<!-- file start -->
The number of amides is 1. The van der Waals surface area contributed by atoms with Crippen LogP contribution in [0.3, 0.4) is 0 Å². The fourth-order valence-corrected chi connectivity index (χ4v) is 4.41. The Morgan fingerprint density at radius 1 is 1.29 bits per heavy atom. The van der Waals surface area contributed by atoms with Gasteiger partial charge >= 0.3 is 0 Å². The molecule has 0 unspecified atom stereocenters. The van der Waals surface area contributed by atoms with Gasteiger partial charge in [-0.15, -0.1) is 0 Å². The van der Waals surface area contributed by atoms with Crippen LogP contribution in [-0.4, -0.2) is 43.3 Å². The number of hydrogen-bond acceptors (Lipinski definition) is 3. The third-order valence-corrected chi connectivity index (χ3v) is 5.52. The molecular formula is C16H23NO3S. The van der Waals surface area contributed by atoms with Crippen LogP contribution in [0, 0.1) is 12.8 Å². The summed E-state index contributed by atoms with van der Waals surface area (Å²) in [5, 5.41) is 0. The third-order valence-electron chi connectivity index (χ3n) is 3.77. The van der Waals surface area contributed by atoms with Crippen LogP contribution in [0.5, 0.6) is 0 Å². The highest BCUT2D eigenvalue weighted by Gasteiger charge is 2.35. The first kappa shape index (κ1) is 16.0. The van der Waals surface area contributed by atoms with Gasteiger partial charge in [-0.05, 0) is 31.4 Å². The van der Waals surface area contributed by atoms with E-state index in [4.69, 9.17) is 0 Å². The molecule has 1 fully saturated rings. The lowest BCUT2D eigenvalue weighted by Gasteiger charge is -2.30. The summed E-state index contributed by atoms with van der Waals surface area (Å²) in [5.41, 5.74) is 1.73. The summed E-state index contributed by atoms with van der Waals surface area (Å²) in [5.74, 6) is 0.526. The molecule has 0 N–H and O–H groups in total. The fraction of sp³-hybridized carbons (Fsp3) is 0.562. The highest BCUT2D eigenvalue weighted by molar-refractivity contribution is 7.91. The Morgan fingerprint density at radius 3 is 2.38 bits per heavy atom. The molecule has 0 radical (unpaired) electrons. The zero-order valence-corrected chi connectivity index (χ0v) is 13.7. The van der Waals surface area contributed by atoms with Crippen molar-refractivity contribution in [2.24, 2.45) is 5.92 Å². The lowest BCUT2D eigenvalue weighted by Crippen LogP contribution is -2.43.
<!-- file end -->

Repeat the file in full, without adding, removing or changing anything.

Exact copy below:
The number of amides is 1. The van der Waals surface area contributed by atoms with Crippen LogP contribution in [0.3, 0.4) is 0 Å². The fourth-order valence-corrected chi connectivity index (χ4v) is 4.41. The Morgan fingerprint density at radius 1 is 1.29 bits per heavy atom. The van der Waals surface area contributed by atoms with Gasteiger partial charge >= 0.3 is 0 Å². The molecule has 0 unspecified atom stereocenters. The van der Waals surface area contributed by atoms with Gasteiger partial charge in [-0.15, -0.1) is 0 Å². The van der Waals surface area contributed by atoms with Crippen LogP contribution in [-0.4, -0.2) is 43.3 Å². The number of hydrogen-bond acceptors (Lipinski definition) is 3. The third-order valence-corrected chi connectivity index (χ3v) is 5.52. The molecular formula is C16H23NO3S. The van der Waals surface area contributed by atoms with Crippen LogP contribution in [0, 0.1) is 12.8 Å². The summed E-state index contributed by atoms with van der Waals surface area (Å²) in [5, 5.41) is 0. The third-order valence-electron chi connectivity index (χ3n) is 3.77. The van der Waals surface area contributed by atoms with Crippen LogP contribution in [0.5, 0.6) is 0 Å². The highest BCUT2D eigenvalue weighted by Gasteiger charge is 2.35. The first kappa shape index (κ1) is 16.0. The van der Waals surface area contributed by atoms with Gasteiger partial charge in [-0.05, 0) is 31.4 Å². The van der Waals surface area contributed by atoms with E-state index in [4.69, 9.17) is 0 Å². The molecule has 1 fully saturated rings. The lowest BCUT2D eigenvalue weighted by Gasteiger charge is -2.30. The summed E-state index contributed by atoms with van der Waals surface area (Å²) in [5.41, 5.74) is 1.73. The summed E-state index contributed by atoms with van der Waals surface area (Å²) in [5.74, 6) is 0.526. The molecule has 0 N–H and O–H groups in total. The fraction of sp³-hybridized carbons (Fsp3) is 0.562. The highest BCUT2D eigenvalue weighted by molar-refractivity contribution is 7.91. The Morgan fingerprint density at radius 3 is 2.38 bits per heavy atom. The molecule has 0 radical (unpaired) electrons. The zero-order valence-corrected chi connectivity index (χ0v) is 13.7. The van der Waals surface area contributed by atoms with Crippen molar-refractivity contribution in [2.24, 2.45) is 5.92 Å². The lowest BCUT2D eigenvalue weighted by Crippen LogP contribution is -2.43.